Recognizing and Feeling Your Feelings
Many people in recovery struggle with emotions that make them feel bad from time to time. After all, life isn’t perfect, and neither are people in recovery from addiction. Especially now, in such uncertain times, it’s easy to get frustrated or afraid. These feelings in and of themselves are not a bad thing. To have emotions is to be human. When you were using drugs and alcohol, you were doing your best not to feel them. But as a sober human being (and being a human being, in general), having feelings is part of the journey.
Feeling Emotional? Here’s Why
Once you get sober, a lot of feelings may hit you all at once. Part of the reason you may feel emotional may be due to withdrawal symptoms that magnify what you’re feeling. Another reason you may be moody is that you've been drowning your feelings for a while.
Being moody is typical and usually short-lived when you first get sober. Feelings in the first few days of detox will probably be intense and sometimes contradict each other! This is all perfectly normal. You put your body and brain through a period of numbness where it could do nothing but “stuff” those feelings as you tried to keep yourself numb. Those emotions will eventually come back.
Some people have trouble when introduced to these emotions. You want to run away and hide from them! But please, don’t! You must give yourself a chance to live through them, experience them, and learn to cope with them. These are the emotions you’ve been silencing for so long. Just remember, feelings are transient – you won’t feel this way forever. This too shall pass.
Recognizing Your Feelings
Many people in recovery have trouble recognizing their feelings. When asked how you feel today, do you answer “good” or “bad”? Well, guess what? Good and bad are not feelings. There is no such thing as a good or bad emotion, either. All feelings are valid and should be examined. But here’s the kicker: feelings are not facts! You may feel guilty when you’ve done nothing wrong or angry when your underlying feelings are hurt. (Yes, there can be more than one feeling at a time!)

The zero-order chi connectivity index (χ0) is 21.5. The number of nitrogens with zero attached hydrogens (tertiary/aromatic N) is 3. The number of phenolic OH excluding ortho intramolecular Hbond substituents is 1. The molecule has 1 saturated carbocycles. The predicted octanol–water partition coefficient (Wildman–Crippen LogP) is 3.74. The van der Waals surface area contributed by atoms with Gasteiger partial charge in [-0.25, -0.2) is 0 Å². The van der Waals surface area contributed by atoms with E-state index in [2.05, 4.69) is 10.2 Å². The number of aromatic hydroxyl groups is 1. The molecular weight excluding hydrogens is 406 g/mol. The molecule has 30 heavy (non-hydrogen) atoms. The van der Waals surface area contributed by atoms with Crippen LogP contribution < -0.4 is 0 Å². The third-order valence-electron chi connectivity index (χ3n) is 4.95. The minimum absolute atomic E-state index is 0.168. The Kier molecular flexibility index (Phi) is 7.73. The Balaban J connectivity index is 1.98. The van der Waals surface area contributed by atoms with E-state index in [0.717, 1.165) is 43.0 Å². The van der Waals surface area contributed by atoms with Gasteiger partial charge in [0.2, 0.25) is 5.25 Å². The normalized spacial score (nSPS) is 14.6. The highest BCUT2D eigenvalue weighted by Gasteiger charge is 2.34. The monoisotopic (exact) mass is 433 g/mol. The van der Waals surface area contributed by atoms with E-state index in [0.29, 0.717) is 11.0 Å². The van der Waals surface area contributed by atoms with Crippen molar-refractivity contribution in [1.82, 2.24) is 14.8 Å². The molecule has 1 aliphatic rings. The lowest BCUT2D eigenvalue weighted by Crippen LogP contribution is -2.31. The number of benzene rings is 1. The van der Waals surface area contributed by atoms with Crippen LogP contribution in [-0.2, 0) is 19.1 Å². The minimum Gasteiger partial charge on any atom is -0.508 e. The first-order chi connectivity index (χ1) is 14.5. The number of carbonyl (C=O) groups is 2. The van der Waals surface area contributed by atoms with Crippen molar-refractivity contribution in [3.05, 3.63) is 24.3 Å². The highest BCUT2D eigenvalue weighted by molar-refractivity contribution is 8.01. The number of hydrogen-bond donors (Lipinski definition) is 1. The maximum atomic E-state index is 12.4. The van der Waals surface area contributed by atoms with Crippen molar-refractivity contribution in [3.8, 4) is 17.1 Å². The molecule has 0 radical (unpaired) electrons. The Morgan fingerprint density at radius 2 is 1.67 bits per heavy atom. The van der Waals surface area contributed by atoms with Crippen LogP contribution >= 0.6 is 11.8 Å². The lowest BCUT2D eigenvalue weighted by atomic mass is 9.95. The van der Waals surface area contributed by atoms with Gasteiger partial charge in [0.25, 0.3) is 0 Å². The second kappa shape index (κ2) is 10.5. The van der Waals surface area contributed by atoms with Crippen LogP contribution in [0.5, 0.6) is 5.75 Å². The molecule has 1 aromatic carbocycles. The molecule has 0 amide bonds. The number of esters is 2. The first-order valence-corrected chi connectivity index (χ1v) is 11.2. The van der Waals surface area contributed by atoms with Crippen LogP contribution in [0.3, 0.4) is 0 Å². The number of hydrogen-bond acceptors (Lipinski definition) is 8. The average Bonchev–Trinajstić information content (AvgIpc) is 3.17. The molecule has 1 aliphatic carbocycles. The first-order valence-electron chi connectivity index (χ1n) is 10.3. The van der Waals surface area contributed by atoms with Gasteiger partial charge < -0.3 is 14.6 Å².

Emotions are neither bad nor good. They CAN be positive or negative. Negative feelings, such as guilt, can help us learn from our mistakes. The emotions themselves are something that you need to learn to cope with and sometimes have a lesson attached to them. For example, you probably will feel guilty if you steal supplies from the office or lie to somebody you love.
Describing your emotions will get easier over time. (Remember, none of these is bad or good; they’re just emotions!) In psychology, understanding how you feel is called "emotional literacy" -- and it's a skill that helps you communicate and decide your actions and reactions. (There is a great chart halfway through this article on emotional literacy you can use to recognize your moods.)
These are just a few examples of positive and negative emotions you may feel at any given time. Can you think of other things that you hate to feel or like to feel?
Coping With Emotions
Learning to name your feelings is the first step to learning to cope with them. Remember: feelings are not facts. You can feel guilty even if you did nothing wrong. Some people feel confident when they’re actually being arrogant. (Such as believing you will ace a test without studying!)
Keeping a feeling journal can help you sort out your emotions and what triggers them. You can also learn to cope with the feelings that make you want to use or act out dangerously.
Learning to cope can take time. Talking with others about how you feel and asking them for advice on their own coping skills can help.
In general, if you’re feeling a negative emotion, meditation or exercise are quick ways to become calmer and more content. However, if you’re feeling angry over time or having guilt about the past, sometimes you’ll need long-term therapy to overcome these feelings.
Getting Help for Addiction
Addiction is a disease of the mind as well as the body. Have you tried to quit using drugs or alcohol but found you can’t do it on your own? Treatment can help. Las Olas Recovery enables you to begin your recovery, focusing on the whole self – body, mind, and spirit – in a calm, professional, and spiritual setting. Learn more about how we can help by calling us at US (949) 279-1376 • MX (612) 153-5726.